An Insight Community should have everything you need to generate insight that can prompt action, and yet as time goes on it can be increasingly difficult to tie a community back to its original objectives.

Here's some ways in which you can quantify the success of your community.
Stakeholder Impact

How has the insight community and the projects run through it helped stakeholders? Have its insights been valuable? Has it provided strong findings for negotiations with buyers or suppliers? Has it made senior people’s job easier? Have processes changed because of it?

Value Creation

There are three very broad ways insights can create profitability and growth – by creating value, saving money, or preventing losses. Value creation is the most eye-catching of these. Has the Insight Community led to decisions which have created new value for the business – for instance product launches, changes in policy, or other customer closeness initiatives?

Cost Efficiencies

Has an Insight Community identified efficiencies and saved the business money? In many cases an Insight Community will itself be a long-term cost efficiency compared to the cost of the discrete research pieces it replaces. But also, the feedback from the community can be vital for identifying areas of low priority for customers where money can be saved.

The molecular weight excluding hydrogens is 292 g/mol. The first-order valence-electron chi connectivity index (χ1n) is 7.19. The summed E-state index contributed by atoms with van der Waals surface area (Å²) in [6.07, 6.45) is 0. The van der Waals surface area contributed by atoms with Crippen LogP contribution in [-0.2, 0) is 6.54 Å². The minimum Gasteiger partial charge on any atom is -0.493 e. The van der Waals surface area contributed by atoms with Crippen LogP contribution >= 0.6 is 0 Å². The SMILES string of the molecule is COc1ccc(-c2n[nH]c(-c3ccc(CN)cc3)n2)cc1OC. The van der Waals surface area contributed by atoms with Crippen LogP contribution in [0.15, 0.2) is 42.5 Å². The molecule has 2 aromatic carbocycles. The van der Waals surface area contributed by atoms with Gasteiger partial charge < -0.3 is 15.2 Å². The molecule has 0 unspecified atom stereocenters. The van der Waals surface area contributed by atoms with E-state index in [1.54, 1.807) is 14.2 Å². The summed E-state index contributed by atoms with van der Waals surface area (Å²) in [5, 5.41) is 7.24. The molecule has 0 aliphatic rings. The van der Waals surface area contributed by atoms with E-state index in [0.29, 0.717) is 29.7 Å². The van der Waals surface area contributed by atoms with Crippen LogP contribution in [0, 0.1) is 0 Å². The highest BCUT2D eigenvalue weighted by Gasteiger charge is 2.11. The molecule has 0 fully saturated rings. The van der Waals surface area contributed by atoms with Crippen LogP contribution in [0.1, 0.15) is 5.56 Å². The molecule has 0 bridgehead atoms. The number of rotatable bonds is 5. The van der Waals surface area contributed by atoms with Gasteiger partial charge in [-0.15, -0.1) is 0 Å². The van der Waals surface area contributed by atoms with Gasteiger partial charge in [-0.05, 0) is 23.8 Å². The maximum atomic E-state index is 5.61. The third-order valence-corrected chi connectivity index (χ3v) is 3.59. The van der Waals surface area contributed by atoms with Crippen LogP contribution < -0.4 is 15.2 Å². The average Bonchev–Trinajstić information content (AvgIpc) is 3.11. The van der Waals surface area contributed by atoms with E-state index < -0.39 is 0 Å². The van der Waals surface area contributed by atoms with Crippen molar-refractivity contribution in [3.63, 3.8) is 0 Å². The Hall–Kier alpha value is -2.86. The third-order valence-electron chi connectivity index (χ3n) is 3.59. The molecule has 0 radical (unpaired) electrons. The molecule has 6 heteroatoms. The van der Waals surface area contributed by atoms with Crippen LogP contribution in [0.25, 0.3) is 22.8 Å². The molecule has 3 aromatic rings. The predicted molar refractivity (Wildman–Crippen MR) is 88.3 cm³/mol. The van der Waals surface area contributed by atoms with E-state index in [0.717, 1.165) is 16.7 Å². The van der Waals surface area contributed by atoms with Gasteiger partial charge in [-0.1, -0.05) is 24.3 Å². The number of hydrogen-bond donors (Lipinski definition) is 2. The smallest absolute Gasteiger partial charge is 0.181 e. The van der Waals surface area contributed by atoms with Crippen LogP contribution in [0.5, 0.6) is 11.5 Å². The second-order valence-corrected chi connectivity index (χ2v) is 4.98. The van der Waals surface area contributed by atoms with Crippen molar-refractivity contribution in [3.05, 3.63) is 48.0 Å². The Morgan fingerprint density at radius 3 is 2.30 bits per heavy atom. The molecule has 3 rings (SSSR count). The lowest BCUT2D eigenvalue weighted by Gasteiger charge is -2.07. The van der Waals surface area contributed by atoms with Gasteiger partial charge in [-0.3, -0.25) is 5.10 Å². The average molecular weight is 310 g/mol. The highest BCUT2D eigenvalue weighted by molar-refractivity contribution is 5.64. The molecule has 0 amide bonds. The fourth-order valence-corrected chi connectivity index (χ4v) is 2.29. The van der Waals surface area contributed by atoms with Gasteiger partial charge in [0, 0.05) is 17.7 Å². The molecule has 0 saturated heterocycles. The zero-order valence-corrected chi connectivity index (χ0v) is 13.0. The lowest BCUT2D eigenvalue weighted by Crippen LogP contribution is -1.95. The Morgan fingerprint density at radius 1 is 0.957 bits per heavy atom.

Loss Prevention

Another way an insight community can contribute directly to business profitability is by preventing the business from making mistakes and bad investments. This is something the insight function in general is particularly useful for, but it’s also the hardest to prove the value of, since it’s tricky to measure predicted losses. In some cases, though, the advice of an Insight Community will have been critical preventing such errors.

Hero Stories

All of the above are quantifiable and are important areas to look for proof of community ROI. But they become doubly powerful when allied to a ‘hero story’. It’s a way of framing the work of the community so it becomes a strong narrative in its own right, one that can be retold (internally and externally) in ways that put the business and its management in a better light.

These are some of the measures you can monitor as a way of demonstrating ROI. But in themselves they don’t prove that the Insight Community has been a business success. This is where you need to connect your measures to business issues, and provide evidence that the community has had a beneficial impact.

If you want to ensure your Insight Community truly delivers ROI, why not get in touch and demo ex-plor?